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If it were your ambition to convince a friend that her deeply held belief, cherished since childhood—say, that apple cider is undrinkable, undigestible, and unbearable—is dangerously off the mark, you need only offer her a taste either to confirm or complicate her certainty. Good will is the only lever required, in such matters of taste, to cut a towering absolute down to something that allows for the sight not merely of doubt but, potentially, delight. If it were your ambition, however, to convince your friend not that cider is yummy but that reading is as well—a fine pastime at minimum and, at best, a life-saver—you would be, to use a sophisticated bit of exegetical shorthand favored by the literary: nuts.
You can no more convince an adult that reading matters than you can build a new foundation to save a house already fallen into collapse. For an adult to be a reader, the child they were must have been a reader: for a child to be a reader, an adult within its immediate arc must be a reader. Books that would sway the non-reading adult towards the practice of reading, and which would try to sway such an adult to do something they do not (reading) by doing something they won’t do (reading) drive me, therefore, bananas. They make, for all their good will, precious little practical sense.
When I saw the cover of Margaret Willes new book, Reading Matters (Yale), I confess to having been so blinded by its title that I did not bother to look, for several days, at its cheering sub: Five Centuries of Discovering Books. “This book sets out to examine how people bought and acquired books over the past five hundred years, thus combing two of my favourite activities, shopping and reading,” Willes’s book begins. Though I happen to be someone who hates shopping as much as he loves reading, I was very engaged by Willes’s walk through the history of one of our less reprehensible regions of conspicuous consumption.
“I cannot live without books,” Willes tells us Thomas Jefferson told John Adams, in a chapter on Jefferson’s 6,487 volume library which—after the 3,000 volumes in our de facto national library, the Library of Congress, were burned to nothing by the British, in 1814—he sold to the United States as a replacement (two thirds of which, in 1851, were lost to yet another fire). Willes is a knowledgeable guide to the material and a clear, unfussy writer, one more eager to share what she knows than to convince us we should know it. Words aside, the book is also pleasurably and usefully full of pictures. I could stare at the photo of a Penguincubator all day, now that Willes has convinced me of its existence, and of how it came to be.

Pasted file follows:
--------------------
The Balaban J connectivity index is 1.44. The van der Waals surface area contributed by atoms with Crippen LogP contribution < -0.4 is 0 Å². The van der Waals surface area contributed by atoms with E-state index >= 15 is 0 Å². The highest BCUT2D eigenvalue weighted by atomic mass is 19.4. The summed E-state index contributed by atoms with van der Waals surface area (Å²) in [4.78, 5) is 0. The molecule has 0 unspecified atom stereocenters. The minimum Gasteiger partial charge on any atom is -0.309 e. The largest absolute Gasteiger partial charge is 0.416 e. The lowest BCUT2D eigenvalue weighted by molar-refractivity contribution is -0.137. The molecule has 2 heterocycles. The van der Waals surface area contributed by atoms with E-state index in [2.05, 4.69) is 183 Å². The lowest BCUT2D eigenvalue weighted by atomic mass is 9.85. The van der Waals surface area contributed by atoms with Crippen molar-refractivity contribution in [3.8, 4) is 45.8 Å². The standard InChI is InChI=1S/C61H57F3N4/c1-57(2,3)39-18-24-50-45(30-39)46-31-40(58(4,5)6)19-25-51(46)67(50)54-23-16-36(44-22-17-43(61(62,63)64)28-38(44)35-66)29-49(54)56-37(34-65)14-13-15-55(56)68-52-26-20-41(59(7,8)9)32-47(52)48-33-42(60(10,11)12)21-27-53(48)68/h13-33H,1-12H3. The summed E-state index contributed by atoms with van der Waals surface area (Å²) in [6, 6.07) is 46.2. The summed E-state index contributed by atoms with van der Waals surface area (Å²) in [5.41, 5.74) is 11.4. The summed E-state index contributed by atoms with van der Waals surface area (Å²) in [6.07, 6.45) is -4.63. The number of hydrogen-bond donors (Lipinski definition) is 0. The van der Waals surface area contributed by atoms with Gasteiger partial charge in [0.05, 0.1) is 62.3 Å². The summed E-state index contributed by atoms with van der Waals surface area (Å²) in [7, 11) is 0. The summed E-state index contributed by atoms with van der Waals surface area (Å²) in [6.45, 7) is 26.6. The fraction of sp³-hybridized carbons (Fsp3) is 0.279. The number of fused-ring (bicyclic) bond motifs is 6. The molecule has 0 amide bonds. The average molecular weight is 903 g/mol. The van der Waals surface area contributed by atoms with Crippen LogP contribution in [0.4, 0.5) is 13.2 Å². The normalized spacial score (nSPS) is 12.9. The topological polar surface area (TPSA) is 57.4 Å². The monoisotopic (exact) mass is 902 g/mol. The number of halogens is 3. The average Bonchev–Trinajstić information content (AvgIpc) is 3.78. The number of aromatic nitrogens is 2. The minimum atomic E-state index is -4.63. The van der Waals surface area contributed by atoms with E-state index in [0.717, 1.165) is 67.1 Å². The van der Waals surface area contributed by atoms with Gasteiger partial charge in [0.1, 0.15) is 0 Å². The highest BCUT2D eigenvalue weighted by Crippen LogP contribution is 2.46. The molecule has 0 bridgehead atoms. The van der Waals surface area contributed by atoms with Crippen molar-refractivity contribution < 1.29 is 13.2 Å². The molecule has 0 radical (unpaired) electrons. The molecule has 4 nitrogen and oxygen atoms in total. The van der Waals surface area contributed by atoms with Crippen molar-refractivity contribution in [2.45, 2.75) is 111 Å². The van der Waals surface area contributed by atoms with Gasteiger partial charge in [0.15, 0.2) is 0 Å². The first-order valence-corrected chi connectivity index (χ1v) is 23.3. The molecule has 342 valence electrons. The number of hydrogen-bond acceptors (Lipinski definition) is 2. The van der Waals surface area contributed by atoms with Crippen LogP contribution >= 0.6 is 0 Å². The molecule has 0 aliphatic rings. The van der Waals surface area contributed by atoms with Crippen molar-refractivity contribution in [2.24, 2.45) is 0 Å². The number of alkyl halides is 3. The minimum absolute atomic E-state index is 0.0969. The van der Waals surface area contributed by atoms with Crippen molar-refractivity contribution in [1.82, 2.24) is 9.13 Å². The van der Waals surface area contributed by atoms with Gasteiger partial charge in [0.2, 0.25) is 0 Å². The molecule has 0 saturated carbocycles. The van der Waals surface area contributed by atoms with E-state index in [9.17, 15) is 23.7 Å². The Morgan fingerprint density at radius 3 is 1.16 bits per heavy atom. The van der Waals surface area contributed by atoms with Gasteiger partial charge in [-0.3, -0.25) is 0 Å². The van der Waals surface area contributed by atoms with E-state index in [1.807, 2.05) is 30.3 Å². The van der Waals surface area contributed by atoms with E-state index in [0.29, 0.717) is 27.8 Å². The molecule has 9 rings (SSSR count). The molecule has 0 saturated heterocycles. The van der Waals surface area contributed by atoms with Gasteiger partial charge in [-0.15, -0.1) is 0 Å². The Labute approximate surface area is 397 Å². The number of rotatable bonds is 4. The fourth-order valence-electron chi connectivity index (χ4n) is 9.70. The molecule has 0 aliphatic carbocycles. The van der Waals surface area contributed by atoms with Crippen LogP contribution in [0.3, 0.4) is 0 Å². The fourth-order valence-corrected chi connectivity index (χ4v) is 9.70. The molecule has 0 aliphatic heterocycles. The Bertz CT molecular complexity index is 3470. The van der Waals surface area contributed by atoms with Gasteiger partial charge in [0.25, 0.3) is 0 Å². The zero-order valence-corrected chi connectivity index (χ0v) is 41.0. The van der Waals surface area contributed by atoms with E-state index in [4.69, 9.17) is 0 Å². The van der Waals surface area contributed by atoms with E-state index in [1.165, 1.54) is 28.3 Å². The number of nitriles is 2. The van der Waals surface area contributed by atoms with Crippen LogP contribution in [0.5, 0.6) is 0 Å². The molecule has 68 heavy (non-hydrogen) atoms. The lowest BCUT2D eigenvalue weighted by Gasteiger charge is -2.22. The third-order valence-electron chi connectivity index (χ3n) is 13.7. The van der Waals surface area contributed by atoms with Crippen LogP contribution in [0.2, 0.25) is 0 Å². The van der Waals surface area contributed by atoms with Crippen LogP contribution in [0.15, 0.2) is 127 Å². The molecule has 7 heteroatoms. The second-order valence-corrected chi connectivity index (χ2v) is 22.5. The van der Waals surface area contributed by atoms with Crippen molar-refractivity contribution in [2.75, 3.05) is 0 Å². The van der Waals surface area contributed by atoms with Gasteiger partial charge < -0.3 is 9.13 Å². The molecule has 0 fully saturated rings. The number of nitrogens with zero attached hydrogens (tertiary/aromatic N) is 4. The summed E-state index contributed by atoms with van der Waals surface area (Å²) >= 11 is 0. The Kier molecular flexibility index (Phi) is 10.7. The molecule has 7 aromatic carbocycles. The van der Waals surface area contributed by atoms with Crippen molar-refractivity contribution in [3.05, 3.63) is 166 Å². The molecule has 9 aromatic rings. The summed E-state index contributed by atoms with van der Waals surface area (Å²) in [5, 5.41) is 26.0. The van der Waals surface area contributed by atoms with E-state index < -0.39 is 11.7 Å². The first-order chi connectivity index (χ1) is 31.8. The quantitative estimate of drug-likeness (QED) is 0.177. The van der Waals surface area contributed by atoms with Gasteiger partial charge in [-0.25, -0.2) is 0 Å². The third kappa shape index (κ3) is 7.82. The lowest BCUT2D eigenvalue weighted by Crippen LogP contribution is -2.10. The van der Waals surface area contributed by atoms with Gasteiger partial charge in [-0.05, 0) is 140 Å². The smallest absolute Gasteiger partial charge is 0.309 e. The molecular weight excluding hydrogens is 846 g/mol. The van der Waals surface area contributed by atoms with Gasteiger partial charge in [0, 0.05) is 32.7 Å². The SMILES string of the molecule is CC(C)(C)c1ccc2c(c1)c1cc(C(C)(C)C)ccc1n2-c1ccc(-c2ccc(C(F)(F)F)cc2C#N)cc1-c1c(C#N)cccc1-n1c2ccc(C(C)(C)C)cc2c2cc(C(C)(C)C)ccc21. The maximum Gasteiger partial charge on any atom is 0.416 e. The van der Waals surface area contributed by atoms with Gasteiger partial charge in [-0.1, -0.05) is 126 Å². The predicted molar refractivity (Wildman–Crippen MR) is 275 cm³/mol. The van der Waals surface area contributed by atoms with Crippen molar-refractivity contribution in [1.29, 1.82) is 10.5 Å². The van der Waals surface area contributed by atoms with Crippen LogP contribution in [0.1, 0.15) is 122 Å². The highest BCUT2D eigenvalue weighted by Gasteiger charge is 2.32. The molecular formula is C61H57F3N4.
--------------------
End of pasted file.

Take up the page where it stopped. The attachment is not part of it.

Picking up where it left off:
More from Wyatt Mason:
I recently spent a semester teaching writing at an elite liberal-arts college. At strategic points around the campus, in shades of yellow and green, banners displayed the following pair of texts. The first was attributed to the college’s founder, which dates it to the 1920s. The second was extracted from the latest version of the institution’s mission statement:
The paramount obligation of a college is to develop in its students the ability to think clearly and independently, and the ability to live confidently, courageously, and hopefully.
Let us take a moment to compare these texts. The first thing to observe about the older one is that it is a sentence. It expresses an idea by placing concepts in relation to one another within the kind of structure that we call a syntax. It is, moreover, highly wrought: a parallel structure underscored by repetition, five adverbs balanced two against three.
Percentage of Britons who cannot name the city that provides the setting for the musical Chicago:
An Australian entrepreneur was selling oysters raised in tanks laced with Viagra.
A naked man believed to be under the influence of LSD rammed his pickup truck into two police cars.
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“Shelby is waiting for something. He himself does not know what it is. When it comes he will either go back into the world from which he came, or sink out of sight in the morass of alcoholism or despair that has engulfed other vagrants.”